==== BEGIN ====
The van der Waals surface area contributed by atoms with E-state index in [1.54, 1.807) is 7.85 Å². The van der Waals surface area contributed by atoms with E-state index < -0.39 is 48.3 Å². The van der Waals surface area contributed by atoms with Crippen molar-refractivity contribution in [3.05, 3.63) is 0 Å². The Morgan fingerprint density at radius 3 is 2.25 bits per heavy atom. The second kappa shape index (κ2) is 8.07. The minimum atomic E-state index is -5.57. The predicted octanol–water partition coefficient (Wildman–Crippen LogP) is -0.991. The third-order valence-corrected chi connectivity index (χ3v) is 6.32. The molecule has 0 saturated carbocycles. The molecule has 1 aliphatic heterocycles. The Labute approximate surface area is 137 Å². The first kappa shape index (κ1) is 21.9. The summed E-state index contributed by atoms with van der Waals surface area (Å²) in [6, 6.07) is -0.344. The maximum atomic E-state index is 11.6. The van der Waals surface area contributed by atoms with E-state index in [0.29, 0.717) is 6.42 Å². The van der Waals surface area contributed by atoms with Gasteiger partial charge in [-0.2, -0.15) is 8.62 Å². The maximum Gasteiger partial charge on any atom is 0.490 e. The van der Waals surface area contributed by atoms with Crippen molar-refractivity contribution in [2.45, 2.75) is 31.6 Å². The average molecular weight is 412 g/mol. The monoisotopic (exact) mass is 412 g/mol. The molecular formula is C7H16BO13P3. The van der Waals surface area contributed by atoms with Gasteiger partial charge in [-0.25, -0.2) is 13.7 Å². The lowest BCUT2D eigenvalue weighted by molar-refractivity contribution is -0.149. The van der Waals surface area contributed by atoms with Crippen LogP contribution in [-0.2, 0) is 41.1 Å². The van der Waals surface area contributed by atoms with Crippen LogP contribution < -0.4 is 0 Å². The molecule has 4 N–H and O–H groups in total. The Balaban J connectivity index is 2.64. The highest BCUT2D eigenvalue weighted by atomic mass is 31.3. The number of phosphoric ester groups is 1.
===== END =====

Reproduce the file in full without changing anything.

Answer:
The van der Waals surface area contributed by atoms with E-state index in [1.54, 1.807) is 7.85 Å². The van der Waals surface area contributed by atoms with E-state index < -0.39 is 48.3 Å². The van der Waals surface area contributed by atoms with Crippen molar-refractivity contribution in [3.05, 3.63) is 0 Å². The Morgan fingerprint density at radius 3 is 2.25 bits per heavy atom. The second kappa shape index (κ2) is 8.07. The minimum atomic E-state index is -5.57. The predicted octanol–water partition coefficient (Wildman–Crippen LogP) is -0.991. The third-order valence-corrected chi connectivity index (χ3v) is 6.32. The molecule has 0 saturated carbocycles. The molecule has 1 aliphatic heterocycles. The Labute approximate surface area is 137 Å². The first kappa shape index (κ1) is 21.9. The summed E-state index contributed by atoms with van der Waals surface area (Å²) in [6, 6.07) is -0.344. The maximum atomic E-state index is 11.6. The van der Waals surface area contributed by atoms with E-state index in [0.29, 0.717) is 6.42 Å². The van der Waals surface area contributed by atoms with Gasteiger partial charge in [-0.2, -0.15) is 8.62 Å². The maximum Gasteiger partial charge on any atom is 0.490 e. The van der Waals surface area contributed by atoms with Crippen molar-refractivity contribution in [2.45, 2.75) is 31.6 Å². The average molecular weight is 412 g/mol. The monoisotopic (exact) mass is 412 g/mol. The molecular formula is C7H16BO13P3. The van der Waals surface area contributed by atoms with Gasteiger partial charge in [-0.25, -0.2) is 13.7 Å². The lowest BCUT2D eigenvalue weighted by molar-refractivity contribution is -0.149. The van der Waals surface area contributed by atoms with Crippen LogP contribution in [-0.2, 0) is 41.1 Å². The van der Waals surface area contributed by atoms with Crippen LogP contribution < -0.4 is 0 Å². The molecule has 4 N–H and O–H groups in total. The Balaban J connectivity index is 2.64. The highest BCUT2D eigenvalue weighted by atomic mass is 31.3. The number of phosphoric ester groups is 1.